Let it snow

There had been spits of snow but at this point, about two hours in, it began in earnest. We stopped and put our crampons on. It is always a fine point about when to put on your crampons – too early and you are just going to trip over the submerged rocks, too late and you could have a nasty slip. I could feel ice under the new dusting of snow so was happy to do it early and keep an eye out for rocks.

We kept zig zagging up, the peak of Tizi Liqmt still just about visible. Within ten minutes it wasn’t. The snow was hammering down and the brown earth of the Atlas Mountains was now white. More than that, it was a total white out. Lahcen’s red jacket and my maroon one were still clearly visible but it was time for goggles and balaclavas.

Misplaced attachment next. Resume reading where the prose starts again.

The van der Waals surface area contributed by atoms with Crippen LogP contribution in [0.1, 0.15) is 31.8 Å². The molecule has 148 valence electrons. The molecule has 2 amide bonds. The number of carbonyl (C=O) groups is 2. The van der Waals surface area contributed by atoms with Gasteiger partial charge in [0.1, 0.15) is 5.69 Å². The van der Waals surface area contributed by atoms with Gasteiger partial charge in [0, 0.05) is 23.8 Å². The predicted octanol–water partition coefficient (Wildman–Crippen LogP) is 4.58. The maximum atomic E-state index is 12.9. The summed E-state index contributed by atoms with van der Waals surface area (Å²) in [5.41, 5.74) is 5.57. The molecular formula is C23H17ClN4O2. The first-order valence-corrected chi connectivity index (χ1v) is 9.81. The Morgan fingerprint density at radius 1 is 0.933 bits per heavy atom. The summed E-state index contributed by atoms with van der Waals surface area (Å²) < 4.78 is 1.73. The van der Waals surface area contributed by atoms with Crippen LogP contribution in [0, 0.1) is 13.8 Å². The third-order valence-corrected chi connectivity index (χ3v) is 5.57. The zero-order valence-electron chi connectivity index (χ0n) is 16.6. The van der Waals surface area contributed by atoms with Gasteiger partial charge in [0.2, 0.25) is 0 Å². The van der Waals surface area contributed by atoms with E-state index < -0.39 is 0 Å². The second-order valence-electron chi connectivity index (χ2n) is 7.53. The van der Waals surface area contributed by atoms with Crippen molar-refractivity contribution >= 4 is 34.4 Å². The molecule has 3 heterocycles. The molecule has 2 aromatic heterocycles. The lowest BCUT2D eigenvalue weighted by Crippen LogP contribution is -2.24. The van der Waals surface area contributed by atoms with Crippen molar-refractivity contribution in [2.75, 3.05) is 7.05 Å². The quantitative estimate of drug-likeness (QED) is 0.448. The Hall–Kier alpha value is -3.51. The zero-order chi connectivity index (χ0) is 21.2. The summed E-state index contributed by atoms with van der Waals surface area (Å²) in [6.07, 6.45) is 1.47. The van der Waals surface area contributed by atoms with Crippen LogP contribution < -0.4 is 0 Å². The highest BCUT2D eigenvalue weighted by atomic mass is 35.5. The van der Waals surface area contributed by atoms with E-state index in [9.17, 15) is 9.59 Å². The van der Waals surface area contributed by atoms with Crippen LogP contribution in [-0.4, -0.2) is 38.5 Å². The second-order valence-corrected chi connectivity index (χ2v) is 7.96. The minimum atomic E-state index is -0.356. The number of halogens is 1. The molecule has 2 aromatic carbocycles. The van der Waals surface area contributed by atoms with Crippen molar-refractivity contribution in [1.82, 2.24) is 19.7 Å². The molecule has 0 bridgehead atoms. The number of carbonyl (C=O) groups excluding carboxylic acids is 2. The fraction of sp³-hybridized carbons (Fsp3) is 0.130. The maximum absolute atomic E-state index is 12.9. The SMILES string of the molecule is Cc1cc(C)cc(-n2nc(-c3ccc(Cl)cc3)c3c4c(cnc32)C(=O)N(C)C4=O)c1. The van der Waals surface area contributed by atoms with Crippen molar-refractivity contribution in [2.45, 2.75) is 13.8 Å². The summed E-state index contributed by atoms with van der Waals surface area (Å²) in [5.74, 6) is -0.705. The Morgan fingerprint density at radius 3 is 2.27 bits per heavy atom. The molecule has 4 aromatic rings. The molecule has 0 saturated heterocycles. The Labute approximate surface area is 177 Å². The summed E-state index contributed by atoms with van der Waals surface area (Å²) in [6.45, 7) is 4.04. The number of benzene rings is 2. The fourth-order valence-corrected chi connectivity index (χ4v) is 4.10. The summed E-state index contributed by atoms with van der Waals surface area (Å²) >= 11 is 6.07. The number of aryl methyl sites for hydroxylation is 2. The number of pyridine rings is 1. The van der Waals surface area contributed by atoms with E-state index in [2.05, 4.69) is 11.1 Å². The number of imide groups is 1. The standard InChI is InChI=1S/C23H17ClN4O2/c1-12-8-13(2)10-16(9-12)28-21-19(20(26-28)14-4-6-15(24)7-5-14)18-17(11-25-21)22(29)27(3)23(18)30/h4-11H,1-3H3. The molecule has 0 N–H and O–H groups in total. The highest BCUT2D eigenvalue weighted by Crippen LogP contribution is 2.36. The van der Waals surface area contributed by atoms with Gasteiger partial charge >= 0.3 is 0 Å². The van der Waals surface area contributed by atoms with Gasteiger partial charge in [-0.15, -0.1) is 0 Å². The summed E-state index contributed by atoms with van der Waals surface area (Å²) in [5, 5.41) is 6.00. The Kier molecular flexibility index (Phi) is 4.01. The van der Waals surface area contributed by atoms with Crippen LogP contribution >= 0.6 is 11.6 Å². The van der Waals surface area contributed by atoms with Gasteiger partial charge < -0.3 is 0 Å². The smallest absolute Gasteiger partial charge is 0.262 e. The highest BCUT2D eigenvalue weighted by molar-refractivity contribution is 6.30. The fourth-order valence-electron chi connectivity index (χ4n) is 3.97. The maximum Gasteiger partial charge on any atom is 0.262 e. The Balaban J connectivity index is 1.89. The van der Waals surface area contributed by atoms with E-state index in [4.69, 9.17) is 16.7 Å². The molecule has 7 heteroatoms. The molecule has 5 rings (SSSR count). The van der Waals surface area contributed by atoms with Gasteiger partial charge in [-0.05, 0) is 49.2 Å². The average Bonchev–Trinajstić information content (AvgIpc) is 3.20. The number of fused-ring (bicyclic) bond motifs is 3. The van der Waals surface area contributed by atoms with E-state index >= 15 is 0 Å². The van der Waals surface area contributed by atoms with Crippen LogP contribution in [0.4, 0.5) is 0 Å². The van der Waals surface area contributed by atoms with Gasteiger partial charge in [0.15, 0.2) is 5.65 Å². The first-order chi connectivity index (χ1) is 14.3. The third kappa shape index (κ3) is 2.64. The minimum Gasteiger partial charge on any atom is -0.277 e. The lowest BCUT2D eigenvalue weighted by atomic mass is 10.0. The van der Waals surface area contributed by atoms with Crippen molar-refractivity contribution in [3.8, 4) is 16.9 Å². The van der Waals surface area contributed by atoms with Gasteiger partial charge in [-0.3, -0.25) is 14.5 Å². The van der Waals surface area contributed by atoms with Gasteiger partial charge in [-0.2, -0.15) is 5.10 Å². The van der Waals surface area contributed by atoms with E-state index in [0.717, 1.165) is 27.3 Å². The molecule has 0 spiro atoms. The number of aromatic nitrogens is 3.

What view?

The good thing was that the ground was now fully covered so cramponing was easier. The bad thing was that my views had dwindled to Lahcen’s back, or his tracks in the snow.

There is a joy to walking in the snow in the mountains, though. It’s a pure wilderness: empty and limitless. Lahcen and I kept going upwards, as the snow swirled. Finally, Lahcen turned to me.

‘Alice, we have a small problem. I think it is time for us to go back now. I am worried.’

I agreed immediately as the weather was really coming in.

Don’t panic Mr Mannering

‘Are you worried because of the snow and we are high?’

‘No, Alice, it’s the car. If we leave it too long, the car will be trapped and we won’t be able to get back to Imlil!’

We circled round and descended straight down, our crampons keeping us firmly on track. Lahcen pointed out the slide off from a recent avalanche. The snow kept falling.

When we got to the car, which we had left on a dirt track, it was cloaked in white. We shook down all our kit and cleaned off the windscreen, then edged around and started up the road. The mountain roads are extremely treacherous.

Africa? Really?